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Capone | Review

Gonzo Fonzo: Trank Returns with Tone Poem Portrait of a Monster

Josh Trank Capone ReviewThe figure of Chicago mobster Al Capone has long been a mythical figure resurrected time and again on screen, played by a variety of notables, including Rod Steiger, Jason Robards, Robert De Niro and several others. Usually, the tendency is to showcase the man in his prime, or at least include either the infamous St. Valentine’s Day Massacre or his highly publicized trial for tax evasion, which saw him serve nearly a decade in prison, wherein syphilis would erode most of his mental capacity.

Director Josh Trank, returning from the formidable failure of 2015’s Fantastic Four, gets a chance at unleashing a new perspective on one of history’s most infamous criminals in this reimagining of the man’s last year of life as he wasted away in Florida. An extreme ‘method’ performance from Tom Hardy will either be cause for ridicule or reluctant praise as a mumbling murderer haunted by the ghosts of his violent past.

After serving nearly ten years in prison for tax evasion, notorious Prohibition era Chicago gangster Al Capone (Hardy), aka Fonzo, is released to live out the rest of his life in Florida while being watched by the FBI. It seems he had pilfered away ten million dollars prior to serving his sentence—if only he could remember where he put it. Suffering from neurosyphilis, the severely mentally debilitated Fonzo lives in a waking nightmare, unable to tell hallucination from reality. Neither his old mentor Jimmy (Matt Dillon), his wife Mae (Linda Cardellini) or a physician with ties to the FBI (Kyle MacLachlen) are able to glean any useful information from him, while his anguished episodes become more and more violent.

Considering Trank’s last two features were superhero related, including his 2012 debut Chronicle and the ill-fated 2015 reboot of Fantastic Four, his tackling of Capone’s (previously titled Fonzo) final year seems a novel departure. However, it’s unclear what the take away should be. It seems Capone means to take pains to showcase there was more to the infamous gangster than the general mythos seems to acknowledge, but there’s little empathy to be gleaned for the man whose regrets seem born out of his subconscious dismantling due to the neurosyphilis eating away at his brain.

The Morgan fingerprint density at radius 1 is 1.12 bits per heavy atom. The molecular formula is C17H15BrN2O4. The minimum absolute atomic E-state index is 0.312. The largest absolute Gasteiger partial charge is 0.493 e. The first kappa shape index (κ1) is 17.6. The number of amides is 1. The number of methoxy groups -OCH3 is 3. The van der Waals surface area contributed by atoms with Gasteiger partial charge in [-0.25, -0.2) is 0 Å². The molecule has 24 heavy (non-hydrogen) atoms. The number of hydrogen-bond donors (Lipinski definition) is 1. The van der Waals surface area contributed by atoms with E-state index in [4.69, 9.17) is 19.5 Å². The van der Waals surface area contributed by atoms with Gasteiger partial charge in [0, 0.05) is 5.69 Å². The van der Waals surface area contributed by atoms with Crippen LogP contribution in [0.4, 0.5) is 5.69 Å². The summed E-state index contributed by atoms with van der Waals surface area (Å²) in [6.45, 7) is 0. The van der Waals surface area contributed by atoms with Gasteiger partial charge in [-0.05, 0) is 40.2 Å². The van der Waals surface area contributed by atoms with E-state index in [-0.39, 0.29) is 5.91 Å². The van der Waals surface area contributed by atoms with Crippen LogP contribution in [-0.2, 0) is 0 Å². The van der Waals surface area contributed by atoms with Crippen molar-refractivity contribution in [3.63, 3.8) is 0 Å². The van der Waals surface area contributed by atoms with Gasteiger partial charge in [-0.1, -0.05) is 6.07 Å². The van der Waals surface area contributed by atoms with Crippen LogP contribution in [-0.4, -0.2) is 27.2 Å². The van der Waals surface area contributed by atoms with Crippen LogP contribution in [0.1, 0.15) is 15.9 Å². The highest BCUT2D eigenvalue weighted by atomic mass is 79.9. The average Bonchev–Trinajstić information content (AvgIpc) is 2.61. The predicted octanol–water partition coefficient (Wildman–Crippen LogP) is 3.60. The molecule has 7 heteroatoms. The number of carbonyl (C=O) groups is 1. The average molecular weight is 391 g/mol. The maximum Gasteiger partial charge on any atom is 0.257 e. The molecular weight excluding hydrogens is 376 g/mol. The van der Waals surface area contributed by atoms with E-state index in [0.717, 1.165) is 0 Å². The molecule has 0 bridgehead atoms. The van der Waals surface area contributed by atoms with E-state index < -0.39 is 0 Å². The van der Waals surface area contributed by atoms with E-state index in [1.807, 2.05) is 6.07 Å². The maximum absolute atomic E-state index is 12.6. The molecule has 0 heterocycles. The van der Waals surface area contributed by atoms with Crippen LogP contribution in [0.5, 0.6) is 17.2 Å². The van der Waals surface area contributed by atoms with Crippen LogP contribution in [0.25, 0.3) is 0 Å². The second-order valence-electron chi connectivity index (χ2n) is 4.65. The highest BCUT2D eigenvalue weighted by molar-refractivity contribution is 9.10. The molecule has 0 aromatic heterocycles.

The end result plays like a superficial Scorsese film, recalling the autumnal regrets of The Irishman and borrowing the violence of Casino (a gory stabbing sequence plays like a choice sequence of Joe Pesci using a pen from that 1995 Scorsese epic). Compared to a number of previous portrayals of Capone, Hardy’s take plays like his Bronson (2008) by way of the Batman villain Bane, a reptilian voiced monster thrashing out from the depths of his own nightmare.

Hardy’s affect takes some getting used to, and perhaps if the rest of Capone had matched this weirdness instead of juxtaposing it Trank’s film would feel a bit more cohesive. For those unaware of Capone, this is hardly the starting point, either as a key figure of mobster lore or a representation of the ravages of syphilis (perhaps some mention of the medical treatments of the period would have helped some of the questions requiring a bit of additional research).

Certain period sequences are used for convenience to underline the period’s affect, such as Louis Armstrong singing “Blueberry Hill,” when this particular recording didn’t happen until after Capone’s death. His love for Puccini, also highlighted in De Palma’s The Untouchables (1987), is used as an aural refrain here, but again, more as a loose fragment than anything insightful. But as a low-key portrayal of a particularly contained period, Capone benefits from a formidable musical score from El-P (who also worked with Trank on Fantastic Four) plus David Lynch cinematographer Peter Deming (who lensed both the 2017 remount of “Twin Peaks” and Mulholland Drive).

Kyle MacLachlen and Matt Dillon are welcome figments, if a tad underutilized, as is Linda Cardellini, once again playing the shadow of an omnipotent husband as she did in films starring Mark Wahlberg (Daddy’s Home, 2015) and Viggo Mortenson (Green Book, 2018). Ultimately, Capone plays like a showcase for Hardy, but what it’s saying about consequences and regrets for one of the twentieth century’s most violent historical figures is unclear.


Los Angeles based Nicholas Bell is's Chief Film Critic and covers film festivals such as Sundance, Berlin, Cannes and TIFF. He is part of the critic groups on Rotten Tomatoes, The Los Angeles Film Critics Association (LAFCA), the Online Film Critics Society (OFCS) and GALECA. His top 3 for 2021: France (Bruno Dumont), Passing (Rebecca Hall) and Nightmare Alley (Guillermo Del Toro). He was a jury member at the 2019 Cleveland International Film Festival.

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